Annual rainfall drops off sharply in western Oklahoma as compared to the rest of the state. The farm lands in that area have large irrigation systems set up, unlike further east, including the Oklahoma City area. Accordingly, the crops were looking fairly robust as compared to further east where they rely on Mother Nature to send water - and she hasn't, recently. When I finally left the state highways for the smaller farm roads working my way to the Reservoir, the houses went from well tended farms to smaller lots with what amounted to shacks on them. That far out, a lot of people with a high tolerance for trash in their yard and few neighbors to complain, are apt to "let things go."
Fort Cobb turned out to be a typical west Oklahoma reservoir with reddish water, a dam, twisty scrub Oaks, dragonflies, loud buzzing insects, water fowl, boats and multigenerational families cooling off in the wading areas.
Although my car outdoor temperature read 109 degrees, it was comfortable near the lake with the breeze flowing off. The park looked to be well maintained for the most part, although I was surprised the trees weren't being more closely pruned. It could be that they were saving money, or it could be that they were deliberately being left in their wild state. The campgrounds were dusty, the camp pits often filled with broken beer bottles and remnants of campers that had been there, before. Overall, it was quite clean with lots of bathrooms and nice cabins for people don't want to camp out. They also had a fee area that looked very nice but I didn't drive in to take a closer look since I only had a few minutes. I stopped at several places along the shore to take pictures.
I saw an enormous Blue Heron wading in the shallows but by the time I'd stopped the car and had my camera out, it flew away. The water was very low, although not as low as I would have expected, given the severe drought. I saw a native American couple who looked to be in their thirties on the shoreline. The woman wore white shorts and had long, beautiful hair past her hip. I admit I was taken aback to see her wade out into the red water up to her shoulders in those white shorts with her hair floating out behind her, but I could certainly understand wanting to get cooled off. I saw a large family out romping in the waves with grandma, a bunch of kids and a medium sized dog who was having as much fun as any of them. I stopped to chat with Grandpa, who had taken a break to grab a cold one and he said they were all having a great time. Made me smile to watch them for a few minutes.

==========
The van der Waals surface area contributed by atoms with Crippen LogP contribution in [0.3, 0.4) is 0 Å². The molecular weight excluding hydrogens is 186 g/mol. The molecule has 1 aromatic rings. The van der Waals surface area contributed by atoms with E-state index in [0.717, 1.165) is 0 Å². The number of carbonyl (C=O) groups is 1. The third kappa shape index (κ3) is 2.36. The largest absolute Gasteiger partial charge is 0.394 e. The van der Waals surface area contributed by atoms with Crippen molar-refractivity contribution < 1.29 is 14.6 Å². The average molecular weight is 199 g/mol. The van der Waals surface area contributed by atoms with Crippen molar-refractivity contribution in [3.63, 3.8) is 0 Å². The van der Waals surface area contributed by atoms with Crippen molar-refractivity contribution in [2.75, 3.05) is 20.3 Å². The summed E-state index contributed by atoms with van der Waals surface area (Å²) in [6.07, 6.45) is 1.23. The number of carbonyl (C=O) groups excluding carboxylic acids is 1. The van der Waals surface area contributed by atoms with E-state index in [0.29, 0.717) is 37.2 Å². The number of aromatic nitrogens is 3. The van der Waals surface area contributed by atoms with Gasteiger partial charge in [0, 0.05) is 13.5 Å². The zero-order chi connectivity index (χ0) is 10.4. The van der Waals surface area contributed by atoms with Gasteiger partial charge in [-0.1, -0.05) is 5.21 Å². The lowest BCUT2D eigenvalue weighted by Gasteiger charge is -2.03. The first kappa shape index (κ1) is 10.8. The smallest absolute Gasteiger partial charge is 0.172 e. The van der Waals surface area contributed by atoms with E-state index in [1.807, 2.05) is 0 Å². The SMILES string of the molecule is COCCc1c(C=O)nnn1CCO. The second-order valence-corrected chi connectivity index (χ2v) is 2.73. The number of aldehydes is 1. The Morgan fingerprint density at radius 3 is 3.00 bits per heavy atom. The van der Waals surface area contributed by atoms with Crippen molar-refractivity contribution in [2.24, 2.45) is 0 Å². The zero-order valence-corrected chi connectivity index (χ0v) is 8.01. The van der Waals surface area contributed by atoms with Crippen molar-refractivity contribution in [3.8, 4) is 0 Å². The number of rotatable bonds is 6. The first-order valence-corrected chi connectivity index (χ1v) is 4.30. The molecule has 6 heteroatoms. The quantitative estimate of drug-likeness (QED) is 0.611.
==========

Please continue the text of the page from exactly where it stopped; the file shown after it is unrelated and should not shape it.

Just before I left, I happened upon a doe with three spotted fawns.
One of the fawns, in particular showed little fear and was as interested in me as I was in him.
I arrived at the celebration of Caleb's life just as it was getting started. The family provided home made ice cream, hotdogs, cookies, chips, a water slide and ballgames for anyone who wanted to participate. It is such a lovely, upbeat tradition, adding happy memories to the horrible ones associated with his death. Some of Caleb's school chums, now long, lanky and entering their teens, attended. There were many hugs, grins and laughter. I saw no tears, just some sad eyes behind sweet smiles when I expressed my condolences. Caleb's brothers were there, as well as many cousins, including tots who have arrived since Caleb passed. I am blessed to know people that emotionally healthy and well grounded.
Summer time. All these things are what summer means to me.